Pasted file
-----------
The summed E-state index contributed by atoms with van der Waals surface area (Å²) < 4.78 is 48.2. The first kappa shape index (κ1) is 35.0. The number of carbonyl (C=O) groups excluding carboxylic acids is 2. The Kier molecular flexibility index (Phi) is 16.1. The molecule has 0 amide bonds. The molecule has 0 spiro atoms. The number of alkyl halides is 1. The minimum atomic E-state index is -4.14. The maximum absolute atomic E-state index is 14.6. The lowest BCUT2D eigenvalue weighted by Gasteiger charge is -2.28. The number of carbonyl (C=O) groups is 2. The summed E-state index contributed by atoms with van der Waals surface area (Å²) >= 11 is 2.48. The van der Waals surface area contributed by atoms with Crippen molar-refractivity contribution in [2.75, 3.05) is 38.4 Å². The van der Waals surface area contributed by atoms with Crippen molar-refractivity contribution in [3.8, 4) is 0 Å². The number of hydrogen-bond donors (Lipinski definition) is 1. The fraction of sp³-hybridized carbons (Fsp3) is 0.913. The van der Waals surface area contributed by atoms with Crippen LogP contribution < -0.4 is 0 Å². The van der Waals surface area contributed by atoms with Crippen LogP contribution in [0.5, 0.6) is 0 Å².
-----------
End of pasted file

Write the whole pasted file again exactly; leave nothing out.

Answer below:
The summed E-state index contributed by atoms with van der Waals surface area (Å²) < 4.78 is 48.2. The first kappa shape index (κ1) is 35.0. The number of carbonyl (C=O) groups excluding carboxylic acids is 2. The Kier molecular flexibility index (Phi) is 16.1. The molecule has 0 amide bonds. The molecule has 0 spiro atoms. The number of alkyl halides is 1. The minimum atomic E-state index is -4.14. The maximum absolute atomic E-state index is 14.6. The lowest BCUT2D eigenvalue weighted by Gasteiger charge is -2.28. The number of carbonyl (C=O) groups is 2. The summed E-state index contributed by atoms with van der Waals surface area (Å²) >= 11 is 2.48. The van der Waals surface area contributed by atoms with Crippen molar-refractivity contribution in [2.75, 3.05) is 38.4 Å². The van der Waals surface area contributed by atoms with Crippen molar-refractivity contribution in [3.8, 4) is 0 Å². The number of hydrogen-bond donors (Lipinski definition) is 1. The fraction of sp³-hybridized carbons (Fsp3) is 0.913. The van der Waals surface area contributed by atoms with Crippen LogP contribution < -0.4 is 0 Å². The van der Waals surface area contributed by atoms with Crippen LogP contribution in [0.5, 0.6) is 0 Å².